October 10, 2012
Numbers have so many properties that's it's easy to define numerous[1] sequences of integers. That's why the On-Line Encyclopedia of Integer Sequences™ now has more than 210,000 cataloged sequences. I wrote about the generator of many such sequences, The Collatz conjecture, in a previous article (The Collatz Conjecture, April 14, 2011)
Here's the procedure for generation of Collatz integer sequences:

1) Start with a natural number, n_{0}
2) If n is even, then n_{i+1} = n_{i}/2
3) If n is odd, then n_{i+1} = 3n_{i} + 1
4) Continue at step (2) until n = 1

Note the conditional statement expressed in steps 2-3. The conjecture, as expressed in step 4, is that such sequences will always terminate in one, independently of the starting value, n_{0}. The conjecture is unproven, but all sequences tested have ended in one.[2] The following plot shows the sequence starting at n = 983.
Collatz sequence starting with n = 983. This interesting recursion was discovered in 1932 by Lothar Collatz, who was at the time a twenty year old mathematics student. (Plot via Gnumeric)
As recalled in reference 3, when mathematician John Conway once visited Richard K. Guy, he spent some time in transit calculating subprime Fibonacci sequences, or Conway sequences as named in his honor. These sequences are built like the Fibonacci sequence, with two starting numbers. As in the Fibonacci sequence, the last two terms are summed to get the next term.[3]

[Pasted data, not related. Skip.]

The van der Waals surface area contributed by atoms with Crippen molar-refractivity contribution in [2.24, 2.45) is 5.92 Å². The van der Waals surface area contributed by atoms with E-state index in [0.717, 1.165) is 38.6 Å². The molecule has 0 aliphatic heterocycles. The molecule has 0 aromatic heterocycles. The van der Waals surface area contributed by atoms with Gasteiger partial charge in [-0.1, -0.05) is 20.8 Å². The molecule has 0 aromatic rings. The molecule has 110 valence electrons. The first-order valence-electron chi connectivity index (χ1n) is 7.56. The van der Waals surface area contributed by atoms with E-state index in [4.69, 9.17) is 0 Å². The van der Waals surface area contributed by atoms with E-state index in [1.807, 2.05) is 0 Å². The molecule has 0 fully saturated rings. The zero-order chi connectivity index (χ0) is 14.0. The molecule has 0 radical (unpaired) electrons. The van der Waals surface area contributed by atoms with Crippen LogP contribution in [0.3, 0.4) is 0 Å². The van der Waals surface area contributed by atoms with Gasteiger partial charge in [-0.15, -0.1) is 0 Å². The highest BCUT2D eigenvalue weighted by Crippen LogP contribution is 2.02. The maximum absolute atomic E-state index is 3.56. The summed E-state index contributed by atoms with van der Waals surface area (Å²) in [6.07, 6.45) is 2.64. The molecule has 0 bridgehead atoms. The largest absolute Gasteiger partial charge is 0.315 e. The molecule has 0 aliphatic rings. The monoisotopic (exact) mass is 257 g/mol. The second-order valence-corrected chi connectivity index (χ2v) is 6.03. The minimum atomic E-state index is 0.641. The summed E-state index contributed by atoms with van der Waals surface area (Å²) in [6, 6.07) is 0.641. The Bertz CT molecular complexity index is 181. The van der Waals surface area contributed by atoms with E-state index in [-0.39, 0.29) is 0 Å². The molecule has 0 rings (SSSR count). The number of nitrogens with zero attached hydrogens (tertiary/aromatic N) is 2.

The next term of a Conway sequence is not used as calculated, but it's also subject to a conditional statement, just as in a Collatz sequence. If the term is a composite number, you divide by its smallest prime factor to get the next term. Because of the conditional statement, these sequences exhibit pseudo-random behavior, and the sequence repeats after a number of cycles. You can see a schematic of the 56-cycle sequence in the figure.[3]

The 56-cycle Conway sequence, from Richard K. Guy, Tanya Khovanova and Julian Salazar, "Conway's subprime Fibonacci sequences."[3] Shown are the nodes of the sequence, which are coprime odd integers not preceded by an odd term, and the number of terms between them. (Via arXiv Preprint Server)[3].

Of course, such a simple algorithm is very easy to code, so I've written a C program to generate such sequences. You can view the source code, here, and the progression of the 136-cycle Conway sequence, below.

The 136-cycle Conway sequence. Unlike the Collatz sequences, which terminate in one, this sequence is periodic after a few initial terms. (Graph rendered by Gnumeric).